There was a news story today about how a pro-Hilary Clinton for president super PAC had raised over a million dollars. The group, Ready for Hilary, began collecting donations early in the spring. The larger point is how efforts are underway to clear the playing field for Ms. Clinton to be the leading Democratic candidate, assuming that "leading" means "only."
It reminds me of a conversation I was having with a friend at lunch. This is a friend who gets very involved in Democratic politics and has hosted numerous political fundraiser and actually does have the proverbial "friends in high places," making it not proverbial at all, but very real. He was feel very morose about the prospect of Hilary Clinton as the Democratic nominee for president. He didn't dislike her, though there were things about her that he wasn't crazy about, he was just saying that he thought she was the wrong person to lead the ticket and wouldn't be able to win. All through the meal he was getting more down by the forkful. (Actually, chopsticksful...)
I kept trying to buck up at least his spirits by pointing out that it was soooo extremely early in the process. (I wasn't remotely as much against a Hilary-for-President campaign as he was, but I did want a cheerier lunch companion.) No, no, he kept saying, she has SO much more money than anyone, no one comes close to her in the polls, she's got the nomination. She's the one. Again, I kept trying to explain that in all my political watching, things can change all the time, that that's the problem with early polls, people can only say they'll vote for a name they've heard of, and they usually say the name who's most familiar, but candidates who are lesser-known pop up later all the time, and often win.
It did no good. No, he'd say, she's much, much, much too far ahead. She had far, far, far too much money. And there's no one else. No one. Further, he's talked with his friends in Washington, and that's what they tell him. The nomination is Hilary's. She's got it. They know. They're experts. She's the nominee. It's over.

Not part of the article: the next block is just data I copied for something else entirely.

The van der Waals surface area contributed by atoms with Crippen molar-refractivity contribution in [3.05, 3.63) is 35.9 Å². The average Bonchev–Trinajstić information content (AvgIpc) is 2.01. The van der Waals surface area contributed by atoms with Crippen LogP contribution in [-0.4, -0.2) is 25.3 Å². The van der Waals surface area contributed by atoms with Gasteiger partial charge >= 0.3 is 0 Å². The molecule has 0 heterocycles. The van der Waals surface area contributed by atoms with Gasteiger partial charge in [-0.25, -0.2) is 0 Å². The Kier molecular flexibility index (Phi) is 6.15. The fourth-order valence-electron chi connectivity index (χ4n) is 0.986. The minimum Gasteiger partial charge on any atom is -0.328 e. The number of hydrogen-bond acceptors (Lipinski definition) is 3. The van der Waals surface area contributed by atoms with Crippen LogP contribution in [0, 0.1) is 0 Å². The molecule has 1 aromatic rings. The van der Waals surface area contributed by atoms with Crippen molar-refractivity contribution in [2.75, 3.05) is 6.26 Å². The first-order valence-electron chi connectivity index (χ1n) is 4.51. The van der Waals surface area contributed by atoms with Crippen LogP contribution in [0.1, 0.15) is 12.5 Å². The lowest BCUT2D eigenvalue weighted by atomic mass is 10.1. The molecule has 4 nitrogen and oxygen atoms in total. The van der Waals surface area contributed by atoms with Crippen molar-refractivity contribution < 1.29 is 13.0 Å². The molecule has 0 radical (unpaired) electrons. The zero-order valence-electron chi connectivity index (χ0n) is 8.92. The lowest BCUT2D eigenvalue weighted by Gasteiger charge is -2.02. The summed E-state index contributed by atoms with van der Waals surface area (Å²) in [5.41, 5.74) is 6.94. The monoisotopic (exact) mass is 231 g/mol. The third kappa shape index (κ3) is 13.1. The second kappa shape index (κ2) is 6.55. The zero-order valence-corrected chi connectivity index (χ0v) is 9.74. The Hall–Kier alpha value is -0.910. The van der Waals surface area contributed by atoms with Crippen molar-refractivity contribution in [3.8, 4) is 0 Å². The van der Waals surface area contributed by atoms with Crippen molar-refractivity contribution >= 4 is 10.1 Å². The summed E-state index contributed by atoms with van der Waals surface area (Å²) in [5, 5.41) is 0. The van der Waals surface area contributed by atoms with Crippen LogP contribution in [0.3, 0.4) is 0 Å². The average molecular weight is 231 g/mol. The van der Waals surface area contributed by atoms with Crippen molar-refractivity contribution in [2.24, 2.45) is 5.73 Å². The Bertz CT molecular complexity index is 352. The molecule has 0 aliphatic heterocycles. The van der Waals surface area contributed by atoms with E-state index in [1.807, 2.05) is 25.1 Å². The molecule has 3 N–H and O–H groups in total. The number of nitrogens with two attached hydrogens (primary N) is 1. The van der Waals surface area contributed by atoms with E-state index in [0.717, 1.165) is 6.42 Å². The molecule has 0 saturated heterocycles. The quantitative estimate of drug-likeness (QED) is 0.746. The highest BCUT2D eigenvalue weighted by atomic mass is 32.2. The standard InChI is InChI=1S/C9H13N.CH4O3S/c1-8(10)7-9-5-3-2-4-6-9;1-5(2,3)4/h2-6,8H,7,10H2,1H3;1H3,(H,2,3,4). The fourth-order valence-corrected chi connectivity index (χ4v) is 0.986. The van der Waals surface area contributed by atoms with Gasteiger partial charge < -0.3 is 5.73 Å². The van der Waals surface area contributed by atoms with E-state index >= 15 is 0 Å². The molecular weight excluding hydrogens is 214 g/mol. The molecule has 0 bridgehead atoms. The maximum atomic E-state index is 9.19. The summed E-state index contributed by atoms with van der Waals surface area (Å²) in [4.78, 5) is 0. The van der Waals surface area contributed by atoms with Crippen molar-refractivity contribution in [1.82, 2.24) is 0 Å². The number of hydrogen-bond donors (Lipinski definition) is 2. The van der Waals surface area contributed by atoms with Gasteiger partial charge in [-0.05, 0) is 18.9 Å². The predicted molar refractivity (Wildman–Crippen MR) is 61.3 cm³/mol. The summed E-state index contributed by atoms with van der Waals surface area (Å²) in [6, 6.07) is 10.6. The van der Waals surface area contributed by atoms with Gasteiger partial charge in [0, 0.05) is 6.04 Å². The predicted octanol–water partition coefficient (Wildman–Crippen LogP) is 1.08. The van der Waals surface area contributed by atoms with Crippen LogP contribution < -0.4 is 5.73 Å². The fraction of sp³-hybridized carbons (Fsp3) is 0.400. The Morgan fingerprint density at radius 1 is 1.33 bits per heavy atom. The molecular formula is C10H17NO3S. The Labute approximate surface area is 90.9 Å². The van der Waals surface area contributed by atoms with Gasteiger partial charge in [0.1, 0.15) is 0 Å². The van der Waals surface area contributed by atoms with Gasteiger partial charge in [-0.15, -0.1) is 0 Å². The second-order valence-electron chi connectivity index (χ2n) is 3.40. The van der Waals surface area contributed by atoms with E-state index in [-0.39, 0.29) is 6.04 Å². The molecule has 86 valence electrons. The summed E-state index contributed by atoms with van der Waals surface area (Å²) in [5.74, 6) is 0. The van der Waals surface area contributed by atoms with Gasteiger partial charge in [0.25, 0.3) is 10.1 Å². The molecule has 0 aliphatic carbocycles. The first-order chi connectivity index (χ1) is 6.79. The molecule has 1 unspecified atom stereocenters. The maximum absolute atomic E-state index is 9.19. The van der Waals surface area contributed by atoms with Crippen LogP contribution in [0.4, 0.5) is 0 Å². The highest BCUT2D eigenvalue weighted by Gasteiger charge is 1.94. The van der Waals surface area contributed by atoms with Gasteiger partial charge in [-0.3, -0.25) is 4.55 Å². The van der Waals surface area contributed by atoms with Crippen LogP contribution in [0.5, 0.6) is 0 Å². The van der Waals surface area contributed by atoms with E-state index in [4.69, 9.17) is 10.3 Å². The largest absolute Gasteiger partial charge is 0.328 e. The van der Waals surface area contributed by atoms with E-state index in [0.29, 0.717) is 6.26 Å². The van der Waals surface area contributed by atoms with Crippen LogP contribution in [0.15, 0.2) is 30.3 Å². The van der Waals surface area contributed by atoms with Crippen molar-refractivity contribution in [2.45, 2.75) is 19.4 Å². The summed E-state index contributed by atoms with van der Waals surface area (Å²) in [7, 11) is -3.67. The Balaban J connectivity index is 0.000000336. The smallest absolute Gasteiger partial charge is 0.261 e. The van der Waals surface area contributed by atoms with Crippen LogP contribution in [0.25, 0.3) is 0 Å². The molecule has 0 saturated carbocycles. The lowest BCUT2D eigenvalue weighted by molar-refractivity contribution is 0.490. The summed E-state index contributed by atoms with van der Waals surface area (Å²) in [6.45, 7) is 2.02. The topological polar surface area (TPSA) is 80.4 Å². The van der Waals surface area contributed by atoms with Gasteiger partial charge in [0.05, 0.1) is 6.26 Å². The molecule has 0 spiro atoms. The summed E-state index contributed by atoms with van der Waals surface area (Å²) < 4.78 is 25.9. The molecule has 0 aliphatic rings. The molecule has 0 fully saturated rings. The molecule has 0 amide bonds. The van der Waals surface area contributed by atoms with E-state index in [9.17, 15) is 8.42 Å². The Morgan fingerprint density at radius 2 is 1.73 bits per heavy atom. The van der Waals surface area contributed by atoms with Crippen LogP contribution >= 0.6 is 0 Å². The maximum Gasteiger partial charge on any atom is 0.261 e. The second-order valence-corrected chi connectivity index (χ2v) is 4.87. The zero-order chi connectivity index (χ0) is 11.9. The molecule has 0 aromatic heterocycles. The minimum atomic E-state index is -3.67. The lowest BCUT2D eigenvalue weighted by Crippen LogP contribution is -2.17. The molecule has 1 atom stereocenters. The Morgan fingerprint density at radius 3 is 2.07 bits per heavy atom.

Nothing I could say would budge him from that one inch. My insistence that presidential campaigns this far in advance were meaningless -- was meaningless. No, not in this case, he was adamant. Hilary Clinton will be the Democratic nominee for president.
And then Barack Obama announced his candidacy.
Okay, so our lunch was eight years ago. But still, that was the conversation.
And the point still holds. It's just far too early in the process. We have no idea what will happen in the world. No idea how issues will change. No idea who will announce that they're running. Nobody outside of Georgia had even heard of Jimmy Carter when he said he was running for the nomination. "Jimmy who?" was the joke. A few years later, he was president.
My friend likes Hilary Clinton much more these days. But that's moot. She is far ahead. She does have far more money. But it's ridiculous to pay much attention to that almost three years ahead of the next Democratic convention. Much too much can change. Sorry, I mean, will change. That's not to say that Hilary Clinton won't be the Democratic nominee, and a terrific one. Or whatever. It's just -- well...
It would be nice for her to at least announce that she's running first.
Robert J. Elisberg is a political commentator, screenwriter, novelist, tech writer and also some other things that I just tend to keep forgetting.
Feedspot Badge of Honor